If the sight of oil-stained waterfowl washing up on the shores of the Pelican State didn’t move you to reconsider the wonders of offshore oil drilling, consider the recent development in Santa Barbara, California. Cancelling his plan to drill off the Pacific coast for $100 million in new state revenue, Governor Arnold Schwarzneggar declared, “The risk is just much greater than the money’s worth.”
British Petroleum just blew it for the oil industry across America which was looking at expanded coastal drilling rights. The well was incidentally called Macondo like the mythic Colombian town in Gabriel Garcia Marquez’s One Hundred Years of Solitude. But before we line up Col. Buendia’s family for execution, let’s look at the decades of mishaps undertaken by BP under its various names.
British Petroleum began its life as the Anglo-Iranian Oil Company (AIOC) which had the nice habit of taking oil from the latter and sending the money to the former. This was gravy because fifty percent of the company was owned by the British Government. In the 1950s, Iran elected a liberal nationalist prime minister, Mohammed Mossadegh. Mossadegh nationalized the company’s assets so that the nation’s natural resources would benefit locals rather than international investors and England.
In what some argue was the OG “regime change”, the United States and Britain allied to overthrow Mossadegh and make the Shah of Iran an absolute monarch on behalf of AIOC. One of the chief organizers, John Foster Dulles even got an airport named after him.
Of course, it was the abuses of pro-American Shah Pahlavi and his secret police SAVAK that led to the Iranian Revolution of 1979. The first Islamic revolution in the Middle East had its origins in the greed of the BP. Obviously, the Iranians told British Petroleum to get out when they got rid of the king.
Lately, British Petroleum’s racket has been its environmentalism and “greenwash” campaigns in the media to improve its image. Lord Browne, a “new” CEO who understood the importance of global warming and environmental issues. They re-named the company BP, hiding the fact that the company was British and sold petroleum. Ads were run calling the company “Beyond Petroleum.”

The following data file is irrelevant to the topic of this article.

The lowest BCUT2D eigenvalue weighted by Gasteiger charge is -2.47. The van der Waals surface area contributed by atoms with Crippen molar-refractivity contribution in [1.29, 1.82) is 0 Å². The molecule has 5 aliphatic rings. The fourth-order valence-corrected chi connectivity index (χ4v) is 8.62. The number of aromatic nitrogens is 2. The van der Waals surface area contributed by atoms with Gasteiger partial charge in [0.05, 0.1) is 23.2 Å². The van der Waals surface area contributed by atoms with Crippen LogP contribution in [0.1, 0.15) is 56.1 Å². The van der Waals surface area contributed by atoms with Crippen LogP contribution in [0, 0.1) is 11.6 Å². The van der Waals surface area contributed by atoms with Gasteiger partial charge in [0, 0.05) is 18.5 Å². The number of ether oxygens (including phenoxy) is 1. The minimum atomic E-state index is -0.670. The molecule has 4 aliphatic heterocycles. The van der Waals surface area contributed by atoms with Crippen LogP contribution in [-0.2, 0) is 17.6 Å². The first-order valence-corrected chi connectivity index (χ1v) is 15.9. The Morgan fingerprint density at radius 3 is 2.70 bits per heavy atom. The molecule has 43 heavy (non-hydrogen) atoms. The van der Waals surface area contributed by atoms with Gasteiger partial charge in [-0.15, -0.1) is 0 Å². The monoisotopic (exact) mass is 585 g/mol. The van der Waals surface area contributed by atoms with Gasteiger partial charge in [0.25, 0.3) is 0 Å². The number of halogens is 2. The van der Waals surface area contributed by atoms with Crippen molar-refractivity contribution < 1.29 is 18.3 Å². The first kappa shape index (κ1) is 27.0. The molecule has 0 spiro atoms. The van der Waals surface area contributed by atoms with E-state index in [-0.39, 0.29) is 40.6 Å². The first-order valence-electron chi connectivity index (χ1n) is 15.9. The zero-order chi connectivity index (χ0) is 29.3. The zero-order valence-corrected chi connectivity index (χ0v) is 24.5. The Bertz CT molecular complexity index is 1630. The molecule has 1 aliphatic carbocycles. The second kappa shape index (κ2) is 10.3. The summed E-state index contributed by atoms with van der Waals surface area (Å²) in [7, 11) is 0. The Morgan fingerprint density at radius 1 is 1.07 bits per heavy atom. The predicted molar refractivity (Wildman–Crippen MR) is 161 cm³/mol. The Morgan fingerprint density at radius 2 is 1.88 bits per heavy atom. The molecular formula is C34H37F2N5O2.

Lord Browne did push investment into solar energy (better than his other colleagues in the cowboy industry) which actually made BP a significant player in renewable energy. But the sums were chump change, a few million dollars for a company that spends billions drilling and spilling in Alaska can’t be seriously taken to be moving “Beyond Petroleum.” Not more than 4% of the business came from renewable energy.
But BP never pretended to care about people. When British Petroleum bought out Amoco, they inherited their plant in Texas City. After Hurricanes Katrina and Rita, margins were really high for refining. They then opened an old, unsafe part of the plant to increase daily volume. The plant collected hundreds of violations for safety. It was cheaper for the plant to pay the fines than to shutdown the plant and actually fix them.
In 2005, it all blew up. Literally. 15 people died in one of the worst industrial accidents in America and BP pled guilty to a felony and injuring 170 workers. That plant continues to run and is currently refining Canadian “tar sands” for fuel, well-known for being the dirtiest fuel in the world.
What are you going to do about it?
Boycott BP. Don’t use the gas stations. Sign this petition against offshore oil drilling and tell BP to clean up its act! Do your homework and see which one of your representatives they have bought off!